While the split persists, the Sixth Circuit decision should be viewed as the legally proper conclusion. The Sixth Circuit correctly recognizes underwriters as instrumental business administrators who exercise substantial professional discretion. However, if companies endeavor to compensate employees at a market rate this may moot overtime litigation and the Department of Labor rule and create the desired market equilibrium.

[1] 29 C.F.R. § 541.200(a).

[2] See Lutz v. Huntington Bancshares, Inc., 815 F.3d 988, 992 (6th Cir. 2016) citing 29 C.F.R. § 541.200(a).

[3] Lutz at 990; Davis v. J.P. Morgan Chase & Co., 587 F.3d 529, 530 (2d Cir. 2009); McKeen-Chaplin v. Provident Sav. Bank, 862 F.3d 847, 849 (9th Cir. 2017)

[4] An underwriter is an employee of a lending institution that determines if a loan should be granted to a prospective borrower.

[5] Lutz at 990.

[6] 29 C.F.R. § 541.200(a).

[7] Lutz at 990-991. Underwriters receive loan applications from loan originators (for example, the branch banker that fills out a residential mortgage application with a customer). Upon receipt, underwriters evaluate the application for accuracy and determine if the loan will be approved. In determining loan approval, underwriters are subject to the guidelines of their bank. These guidelines outline lending procedures and risk profiles and, in large part, determine whether the underwriter can approve the loan.

[8] See id.

[9] Id at 990.

[10] Id.

[11] Id at 995.

[12] Id at 997.

[13] Id.

[14] Id at 998.

[15] Davis v. J.P. Morgan Chase & Co., 587 F.3d 529, 534 (2d Cir. 2009).

[16] Id. at 535.

[17] Id. at 534.

[18] Id. at 537.

[19] McKeen-Chaplin v. Provident Sav. Bank, 862 F.3d 847, 851 (9th Cir. 2017) citing Bothell v. Phase Metrics, Inc., 299 F.3d 1120, 1125 (9th Cir. 2002) quoting Bratt v. Cty. of L.A., 912 F.2d 1066, 1070 (9th Cir. 1990).

[20] Id.

[21] McKeen at 852.

[22] Production: “often attributive :something not specially designed or customized and usually mass-produced.” Production, Merriam-Webster Online Dictionary,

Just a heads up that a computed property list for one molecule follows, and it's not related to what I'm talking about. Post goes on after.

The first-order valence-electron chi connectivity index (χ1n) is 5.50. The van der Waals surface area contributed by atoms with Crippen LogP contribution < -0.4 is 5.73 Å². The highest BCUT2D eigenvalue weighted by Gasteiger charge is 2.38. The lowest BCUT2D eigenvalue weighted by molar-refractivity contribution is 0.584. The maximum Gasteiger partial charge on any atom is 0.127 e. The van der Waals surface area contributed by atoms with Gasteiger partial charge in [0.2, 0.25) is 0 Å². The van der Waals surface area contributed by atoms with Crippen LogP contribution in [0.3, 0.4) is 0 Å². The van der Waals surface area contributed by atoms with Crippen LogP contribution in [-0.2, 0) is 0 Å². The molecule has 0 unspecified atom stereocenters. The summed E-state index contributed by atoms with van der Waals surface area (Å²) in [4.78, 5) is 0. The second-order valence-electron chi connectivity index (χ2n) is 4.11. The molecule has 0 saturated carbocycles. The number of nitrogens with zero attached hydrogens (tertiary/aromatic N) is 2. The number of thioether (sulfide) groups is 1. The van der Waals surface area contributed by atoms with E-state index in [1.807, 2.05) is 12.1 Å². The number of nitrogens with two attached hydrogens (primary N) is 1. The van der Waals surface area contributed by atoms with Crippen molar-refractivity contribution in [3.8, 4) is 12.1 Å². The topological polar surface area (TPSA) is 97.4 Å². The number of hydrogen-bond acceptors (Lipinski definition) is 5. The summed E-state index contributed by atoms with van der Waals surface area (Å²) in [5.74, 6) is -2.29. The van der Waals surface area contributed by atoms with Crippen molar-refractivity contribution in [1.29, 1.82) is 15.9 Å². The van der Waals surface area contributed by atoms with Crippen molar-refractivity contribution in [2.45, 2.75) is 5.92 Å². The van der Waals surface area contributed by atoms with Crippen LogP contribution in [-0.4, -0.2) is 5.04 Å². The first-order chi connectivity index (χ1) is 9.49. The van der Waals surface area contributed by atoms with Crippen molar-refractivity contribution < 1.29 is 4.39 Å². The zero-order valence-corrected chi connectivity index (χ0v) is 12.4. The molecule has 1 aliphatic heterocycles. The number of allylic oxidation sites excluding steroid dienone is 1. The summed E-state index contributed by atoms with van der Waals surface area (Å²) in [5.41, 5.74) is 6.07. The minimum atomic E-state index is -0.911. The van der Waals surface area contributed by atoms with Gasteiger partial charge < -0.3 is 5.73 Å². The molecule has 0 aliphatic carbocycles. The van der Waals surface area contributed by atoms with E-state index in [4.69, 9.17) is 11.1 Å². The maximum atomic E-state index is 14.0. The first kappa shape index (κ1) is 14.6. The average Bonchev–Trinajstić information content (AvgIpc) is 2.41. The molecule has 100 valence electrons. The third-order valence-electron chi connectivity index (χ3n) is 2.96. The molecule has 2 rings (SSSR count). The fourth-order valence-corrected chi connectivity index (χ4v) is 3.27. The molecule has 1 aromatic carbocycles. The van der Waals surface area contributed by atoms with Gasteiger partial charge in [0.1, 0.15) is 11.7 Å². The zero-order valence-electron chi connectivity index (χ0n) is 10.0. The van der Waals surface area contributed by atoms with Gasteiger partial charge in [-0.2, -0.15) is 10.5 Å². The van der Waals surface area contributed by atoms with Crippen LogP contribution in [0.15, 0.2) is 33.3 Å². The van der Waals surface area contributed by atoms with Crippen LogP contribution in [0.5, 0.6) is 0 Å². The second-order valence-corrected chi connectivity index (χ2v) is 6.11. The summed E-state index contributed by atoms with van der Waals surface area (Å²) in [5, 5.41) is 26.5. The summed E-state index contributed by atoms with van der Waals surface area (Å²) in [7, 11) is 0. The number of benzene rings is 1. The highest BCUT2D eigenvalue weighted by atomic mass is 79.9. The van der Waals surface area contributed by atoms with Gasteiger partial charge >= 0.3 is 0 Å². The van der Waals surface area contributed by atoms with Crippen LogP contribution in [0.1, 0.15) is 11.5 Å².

[23] Id.

[24] Lutz at 990.

[25] McKeen at 852.

[26] Lutz at 990.

[27] Lutz at 991.

[28] That labor markets may not always be in equilibrium is not a new hypothesis to economists. One explanation that is posited, and could apply here, is “sticky wages.” This means that wages to not adjust in sync with labor shortages and surpluses. See Sticky Wages, Renee Haltom, Federal Reserve Bank of Richmond,, accessed September 26, 2017.

[29]  Reuters, U.S. Judge Strikes Down Obama Administration Overtime Pay Rule, New York Times,




Cracked and Packed No More? A New Breed of Political Gerrymandering Litigation

Patrick Reagan, Associate Member, University of Cincinnati Law Review

Rather than run competitive re-election campaigns, some legislators have opted to have their victory drawn for them. Political gerrymandering decides elections before a single vote is cast and prevents people from having equal opportunities to exercise their constitutional right to freedom of political association. When legislators gerrymander, they either split voters of one party among multiple districts so they won’t constitute a majority, or concentrate them into a few districts where they constitute a supermajority—commonly known as “cracking” and “packing”, respectively.[1] Legislators did not just stand idly by while this became a problem—they created the problem. [2] With Gill v. Whitford, the Supreme Court should reaffirm Davis v. Bandemer and clarify Vieth v. Jubelirer by unequivocally holding that political gerrymandering claims are justiciable.